In the early nineteenth century, the harmony between science and religion was so pervasive that one contemporary dubbed it “The Age of Christian Science.” The second third of the century, however, witnessed challenges to traditional Christian beliefs from astronomy, geology, anthropology, phrenology, and, most threatening of all, from biology. During these years religious leaders commonly portrayed themselves as the victims of scientific aggression. During the last third of the century such complaints were largely drowned out by the shouts of men such as Huxley, Tyndall, Draper, and White, who charged religion with being the historical aggressor against science. In the 1920s, fundamentalist Christians in the United States finally struck back, launching a crusade to eradicate evolution from the churches and schools throughout the land. Sponsored by the Presbyterian Association on Science, Technology, and the Christian Faith.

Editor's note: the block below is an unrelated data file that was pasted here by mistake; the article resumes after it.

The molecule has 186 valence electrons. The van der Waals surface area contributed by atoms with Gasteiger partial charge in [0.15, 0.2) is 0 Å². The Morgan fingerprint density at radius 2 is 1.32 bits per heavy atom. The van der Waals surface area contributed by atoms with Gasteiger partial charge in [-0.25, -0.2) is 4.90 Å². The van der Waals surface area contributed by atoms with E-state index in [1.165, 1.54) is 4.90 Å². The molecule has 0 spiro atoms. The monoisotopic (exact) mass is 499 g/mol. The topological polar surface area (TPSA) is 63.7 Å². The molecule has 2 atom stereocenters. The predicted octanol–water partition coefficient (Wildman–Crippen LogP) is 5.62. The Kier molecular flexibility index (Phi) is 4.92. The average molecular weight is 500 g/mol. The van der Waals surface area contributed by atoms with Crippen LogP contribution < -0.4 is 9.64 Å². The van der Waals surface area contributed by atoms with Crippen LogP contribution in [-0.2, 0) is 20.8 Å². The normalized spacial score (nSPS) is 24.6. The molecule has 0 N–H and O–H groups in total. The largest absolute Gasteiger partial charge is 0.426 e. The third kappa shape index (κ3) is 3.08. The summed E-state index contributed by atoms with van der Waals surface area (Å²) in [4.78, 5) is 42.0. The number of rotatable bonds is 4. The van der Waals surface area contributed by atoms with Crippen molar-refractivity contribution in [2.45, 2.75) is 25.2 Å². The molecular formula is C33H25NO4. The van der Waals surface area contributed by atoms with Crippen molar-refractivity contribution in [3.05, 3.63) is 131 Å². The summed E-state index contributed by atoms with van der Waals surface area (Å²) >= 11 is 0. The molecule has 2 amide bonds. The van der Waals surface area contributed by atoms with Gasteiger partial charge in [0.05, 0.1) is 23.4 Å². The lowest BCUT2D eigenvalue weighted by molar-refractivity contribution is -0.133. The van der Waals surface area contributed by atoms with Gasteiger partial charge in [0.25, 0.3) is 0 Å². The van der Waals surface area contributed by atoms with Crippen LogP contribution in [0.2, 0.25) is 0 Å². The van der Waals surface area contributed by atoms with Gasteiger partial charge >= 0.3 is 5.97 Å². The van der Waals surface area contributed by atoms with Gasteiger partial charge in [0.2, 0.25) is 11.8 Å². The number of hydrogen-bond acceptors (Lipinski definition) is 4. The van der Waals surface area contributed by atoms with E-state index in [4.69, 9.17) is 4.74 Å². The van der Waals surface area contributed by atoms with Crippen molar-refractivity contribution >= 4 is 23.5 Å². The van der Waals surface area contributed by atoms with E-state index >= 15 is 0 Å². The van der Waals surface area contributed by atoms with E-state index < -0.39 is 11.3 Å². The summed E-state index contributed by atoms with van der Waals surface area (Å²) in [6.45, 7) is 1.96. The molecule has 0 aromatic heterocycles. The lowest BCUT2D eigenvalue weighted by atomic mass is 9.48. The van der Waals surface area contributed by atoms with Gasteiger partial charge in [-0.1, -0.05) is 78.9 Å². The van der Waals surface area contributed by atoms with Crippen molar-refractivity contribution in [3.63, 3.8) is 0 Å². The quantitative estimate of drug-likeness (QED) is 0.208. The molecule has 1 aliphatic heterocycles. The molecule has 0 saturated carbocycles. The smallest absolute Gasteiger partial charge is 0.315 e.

Reception to follow.
Sponsored by the Secular Humanists of the Lowcountry.

Dr. Ronald L. Numbers is Hilldale Professor of History emeritus at the University of Wisconsin. He has authored or edited 27 books, including The Creationists (Harvard 2006) and Galileo Goes to Jail and Other Myths about Science and Religion (Harvard 2009). He is currently editing the eight-volume Cambridge History of Science.